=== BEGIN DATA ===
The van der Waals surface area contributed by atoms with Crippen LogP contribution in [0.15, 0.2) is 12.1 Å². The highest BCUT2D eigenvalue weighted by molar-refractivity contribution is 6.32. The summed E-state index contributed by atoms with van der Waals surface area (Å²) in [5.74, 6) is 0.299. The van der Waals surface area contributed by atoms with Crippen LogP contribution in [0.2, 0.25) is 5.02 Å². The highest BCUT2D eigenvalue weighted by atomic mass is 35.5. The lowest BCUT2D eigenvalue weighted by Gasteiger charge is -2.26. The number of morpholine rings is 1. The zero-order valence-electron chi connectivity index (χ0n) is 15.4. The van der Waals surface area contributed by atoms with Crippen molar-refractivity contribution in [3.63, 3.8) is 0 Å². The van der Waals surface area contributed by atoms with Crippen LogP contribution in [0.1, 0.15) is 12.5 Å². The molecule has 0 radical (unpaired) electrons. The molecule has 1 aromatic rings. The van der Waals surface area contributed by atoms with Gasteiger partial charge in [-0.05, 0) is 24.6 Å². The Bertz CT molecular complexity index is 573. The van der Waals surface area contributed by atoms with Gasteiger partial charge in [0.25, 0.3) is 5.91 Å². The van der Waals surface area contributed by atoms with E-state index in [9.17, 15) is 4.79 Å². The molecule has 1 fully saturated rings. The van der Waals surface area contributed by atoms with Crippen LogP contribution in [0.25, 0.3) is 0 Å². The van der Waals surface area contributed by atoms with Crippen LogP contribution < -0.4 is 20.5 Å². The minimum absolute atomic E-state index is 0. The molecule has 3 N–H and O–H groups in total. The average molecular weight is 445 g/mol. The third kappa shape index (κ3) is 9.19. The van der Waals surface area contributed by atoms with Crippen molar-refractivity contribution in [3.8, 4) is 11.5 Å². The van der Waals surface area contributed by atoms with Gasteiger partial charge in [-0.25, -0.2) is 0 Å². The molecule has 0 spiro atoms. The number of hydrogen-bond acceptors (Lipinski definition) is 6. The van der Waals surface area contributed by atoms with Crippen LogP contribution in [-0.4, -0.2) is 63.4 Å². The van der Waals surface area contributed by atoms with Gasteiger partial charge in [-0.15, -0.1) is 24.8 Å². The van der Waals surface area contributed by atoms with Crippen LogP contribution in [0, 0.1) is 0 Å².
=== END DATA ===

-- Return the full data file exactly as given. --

The van der Waals surface area contributed by atoms with Crippen LogP contribution in [0.15, 0.2) is 12.1 Å². The highest BCUT2D eigenvalue weighted by molar-refractivity contribution is 6.32. The summed E-state index contributed by atoms with van der Waals surface area (Å²) in [5.74, 6) is 0.299. The van der Waals surface area contributed by atoms with Crippen LogP contribution in [0.2, 0.25) is 5.02 Å². The highest BCUT2D eigenvalue weighted by atomic mass is 35.5. The lowest BCUT2D eigenvalue weighted by Gasteiger charge is -2.26. The number of morpholine rings is 1. The zero-order valence-electron chi connectivity index (χ0n) is 15.4. The van der Waals surface area contributed by atoms with Crippen molar-refractivity contribution in [3.63, 3.8) is 0 Å². The van der Waals surface area contributed by atoms with Crippen LogP contribution in [0.1, 0.15) is 12.5 Å². The molecule has 0 radical (unpaired) electrons. The molecule has 1 aromatic rings. The van der Waals surface area contributed by atoms with Gasteiger partial charge in [-0.05, 0) is 24.6 Å². The Bertz CT molecular complexity index is 573. The van der Waals surface area contributed by atoms with Gasteiger partial charge in [0.25, 0.3) is 5.91 Å². The van der Waals surface area contributed by atoms with E-state index in [9.17, 15) is 4.79 Å². The molecule has 1 fully saturated rings. The van der Waals surface area contributed by atoms with Crippen LogP contribution in [0.25, 0.3) is 0 Å². The van der Waals surface area contributed by atoms with Crippen LogP contribution < -0.4 is 20.5 Å². The minimum absolute atomic E-state index is 0. The molecule has 3 N–H and O–H groups in total. The average molecular weight is 445 g/mol. The third kappa shape index (κ3) is 9.19. The van der Waals surface area contributed by atoms with Crippen molar-refractivity contribution in [3.8, 4) is 11.5 Å². The van der Waals surface area contributed by atoms with Gasteiger partial charge in [-0.25, -0.2) is 0 Å². The molecule has 0 spiro atoms. The number of hydrogen-bond acceptors (Lipinski definition) is 6. The van der Waals surface area contributed by atoms with Crippen LogP contribution in [-0.4, -0.2) is 63.4 Å². The van der Waals surface area contributed by atoms with Gasteiger partial charge in [-0.15, -0.1) is 24.8 Å². The van der Waals surface area contributed by atoms with Crippen LogP contribution in [0, 0.1) is 0 Å².